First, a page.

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Revista Brasileira de Hematologia e Hemoterapia

versão impressa ISSN 1516-8484versão On-line ISSN 1806-0870

Rev. Bras. Hematol. Hemoter. vol.38 no.2 São Paulo abr./jun. 2016

http://dx.doi.org/10.1016/j.bjhh.2016.01.004 

ORIGINAL ARTICLES

Oral health-related quality of life of children and teens with sickle cell disease

Maria Luiza da Matta Felisberto Fernandesa 

Ichiro Kawachib 

Alexandre Moreira Fernandesa 

Patrícia Corrêa-Fariaa 

Saul Martins Paivaa 

Isabela Almeida Pordeusa 

aUniversidade Federal de Minas Gerais (UFMG), Belo Horizonte, MG, Brazil

bHarvard School of Public Health, Boston, United States

ABSTRACT

BACKGROUND:

Children with sickle cell disease may have their quality of life affected by oral alterations. However, there is still little data on oral health-related quality of life in these children. The aim of this study was to investigate the influence of sickle cell disease, socioeconomic characteristics, and oral conditions on oral health-related quality of life of children and teens.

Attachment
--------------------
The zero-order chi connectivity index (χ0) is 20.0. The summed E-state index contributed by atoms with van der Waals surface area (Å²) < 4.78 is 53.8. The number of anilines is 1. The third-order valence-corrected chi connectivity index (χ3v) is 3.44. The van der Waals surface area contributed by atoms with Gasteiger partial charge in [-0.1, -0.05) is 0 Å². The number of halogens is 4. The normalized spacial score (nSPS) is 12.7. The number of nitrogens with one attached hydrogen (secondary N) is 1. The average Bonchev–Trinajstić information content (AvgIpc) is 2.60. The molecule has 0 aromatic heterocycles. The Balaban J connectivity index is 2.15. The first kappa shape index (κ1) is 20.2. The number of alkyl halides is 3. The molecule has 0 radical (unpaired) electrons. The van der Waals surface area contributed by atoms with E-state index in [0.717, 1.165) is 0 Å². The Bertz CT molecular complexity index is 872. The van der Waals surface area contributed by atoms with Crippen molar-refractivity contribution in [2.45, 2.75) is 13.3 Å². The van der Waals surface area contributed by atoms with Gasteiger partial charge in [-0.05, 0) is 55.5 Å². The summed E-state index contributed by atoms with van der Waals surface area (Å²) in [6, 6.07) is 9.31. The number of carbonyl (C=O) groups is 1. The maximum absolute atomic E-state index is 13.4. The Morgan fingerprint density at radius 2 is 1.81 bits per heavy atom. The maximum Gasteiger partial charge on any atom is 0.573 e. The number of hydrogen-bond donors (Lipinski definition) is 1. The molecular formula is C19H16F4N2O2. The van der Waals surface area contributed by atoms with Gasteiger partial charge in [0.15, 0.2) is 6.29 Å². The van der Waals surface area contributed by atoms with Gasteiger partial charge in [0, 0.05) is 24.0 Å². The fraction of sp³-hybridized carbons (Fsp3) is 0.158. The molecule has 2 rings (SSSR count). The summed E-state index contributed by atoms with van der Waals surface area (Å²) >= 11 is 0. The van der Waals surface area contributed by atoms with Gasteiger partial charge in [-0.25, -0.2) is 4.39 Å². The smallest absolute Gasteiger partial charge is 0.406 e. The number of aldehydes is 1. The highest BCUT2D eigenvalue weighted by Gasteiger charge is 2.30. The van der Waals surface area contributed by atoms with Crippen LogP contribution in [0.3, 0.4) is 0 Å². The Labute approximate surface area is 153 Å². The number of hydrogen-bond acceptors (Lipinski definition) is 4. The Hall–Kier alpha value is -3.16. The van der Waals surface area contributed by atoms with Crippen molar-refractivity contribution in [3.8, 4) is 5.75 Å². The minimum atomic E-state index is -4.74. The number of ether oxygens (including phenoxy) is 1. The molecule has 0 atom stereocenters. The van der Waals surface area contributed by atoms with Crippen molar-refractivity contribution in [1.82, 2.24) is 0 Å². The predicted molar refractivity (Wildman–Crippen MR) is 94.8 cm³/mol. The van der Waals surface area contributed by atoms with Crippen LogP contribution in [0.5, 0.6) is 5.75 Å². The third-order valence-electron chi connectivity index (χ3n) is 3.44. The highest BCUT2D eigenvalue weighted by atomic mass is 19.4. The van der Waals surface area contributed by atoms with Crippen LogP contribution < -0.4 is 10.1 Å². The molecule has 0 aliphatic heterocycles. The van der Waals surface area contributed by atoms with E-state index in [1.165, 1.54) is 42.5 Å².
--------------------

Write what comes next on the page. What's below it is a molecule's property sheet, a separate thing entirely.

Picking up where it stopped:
METHOD:

One hundred and six children and teens with sickle cell disease were compared to a similar sample of 385 healthy peers. Data were collected through oral examinations, interviews to assess quality of life (Child Perceptions Questionnaire for children aged 8-10 and 11-14) and questionnaires containing questions on socioeconomic status.

RESULTS:

There were no statistically significant differences in the total scores of the Child Perceptions Questionnaires or domain scores comparing sickle cell disease patients to control subjects. When sub-scales were compared, oral symptoms and functional limitations had a greater negative impact on the quality of life of adolescents with sickle cell disease (p-value <0.001 and p-value <0.01, respectively) when compared to healthy controls. The only statistically significant determinants of negative impact on oral health-related quality of life in the overall sample was home overcrowding (more than two people/room) in the younger children's group, and dental malocclusion among teens.

CONCLUSION: